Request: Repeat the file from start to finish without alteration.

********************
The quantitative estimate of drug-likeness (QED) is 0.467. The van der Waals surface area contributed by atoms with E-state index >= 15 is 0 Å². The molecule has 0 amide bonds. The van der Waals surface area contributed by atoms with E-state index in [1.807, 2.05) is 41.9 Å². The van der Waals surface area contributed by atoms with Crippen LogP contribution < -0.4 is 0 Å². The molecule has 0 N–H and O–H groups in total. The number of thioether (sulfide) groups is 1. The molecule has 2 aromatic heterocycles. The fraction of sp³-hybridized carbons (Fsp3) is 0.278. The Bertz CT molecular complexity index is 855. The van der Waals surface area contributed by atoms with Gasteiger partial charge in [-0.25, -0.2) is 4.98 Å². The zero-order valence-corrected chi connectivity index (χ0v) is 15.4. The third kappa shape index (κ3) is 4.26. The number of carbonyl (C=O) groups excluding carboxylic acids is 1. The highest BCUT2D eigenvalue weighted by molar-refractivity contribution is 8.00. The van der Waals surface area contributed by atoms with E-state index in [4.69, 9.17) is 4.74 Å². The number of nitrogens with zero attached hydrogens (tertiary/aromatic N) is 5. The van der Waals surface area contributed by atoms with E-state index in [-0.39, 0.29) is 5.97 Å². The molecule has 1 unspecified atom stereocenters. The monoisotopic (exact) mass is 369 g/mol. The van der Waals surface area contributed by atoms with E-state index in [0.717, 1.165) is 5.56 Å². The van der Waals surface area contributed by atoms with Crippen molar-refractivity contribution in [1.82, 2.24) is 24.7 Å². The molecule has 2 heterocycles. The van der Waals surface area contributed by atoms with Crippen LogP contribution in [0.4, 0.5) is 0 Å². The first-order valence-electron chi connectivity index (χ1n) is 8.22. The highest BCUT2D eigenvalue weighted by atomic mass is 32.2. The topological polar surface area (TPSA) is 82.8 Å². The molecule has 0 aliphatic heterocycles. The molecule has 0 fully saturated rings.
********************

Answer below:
The quantitative estimate of drug-likeness (QED) is 0.467. The van der Waals surface area contributed by atoms with E-state index >= 15 is 0 Å². The molecule has 0 amide bonds. The van der Waals surface area contributed by atoms with E-state index in [1.807, 2.05) is 41.9 Å². The van der Waals surface area contributed by atoms with Crippen LogP contribution < -0.4 is 0 Å². The molecule has 0 N–H and O–H groups in total. The number of thioether (sulfide) groups is 1. The molecule has 2 aromatic heterocycles. The fraction of sp³-hybridized carbons (Fsp3) is 0.278. The Bertz CT molecular complexity index is 855. The van der Waals surface area contributed by atoms with Gasteiger partial charge in [-0.25, -0.2) is 4.98 Å². The zero-order valence-corrected chi connectivity index (χ0v) is 15.4. The third kappa shape index (κ3) is 4.26. The number of carbonyl (C=O) groups excluding carboxylic acids is 1. The highest BCUT2D eigenvalue weighted by molar-refractivity contribution is 8.00. The van der Waals surface area contributed by atoms with E-state index in [4.69, 9.17) is 4.74 Å². The number of nitrogens with zero attached hydrogens (tertiary/aromatic N) is 5. The van der Waals surface area contributed by atoms with E-state index in [-0.39, 0.29) is 5.97 Å². The molecule has 1 unspecified atom stereocenters. The monoisotopic (exact) mass is 369 g/mol. The van der Waals surface area contributed by atoms with E-state index in [0.717, 1.165) is 5.56 Å². The van der Waals surface area contributed by atoms with Crippen molar-refractivity contribution in [1.82, 2.24) is 24.7 Å². The molecule has 2 heterocycles. The van der Waals surface area contributed by atoms with Crippen LogP contribution in [0.4, 0.5) is 0 Å². The first-order valence-electron chi connectivity index (χ1n) is 8.22. The highest BCUT2D eigenvalue weighted by atomic mass is 32.2. The topological polar surface area (TPSA) is 82.8 Å². The molecule has 0 aliphatic heterocycles. The molecule has 0 fully saturated rings.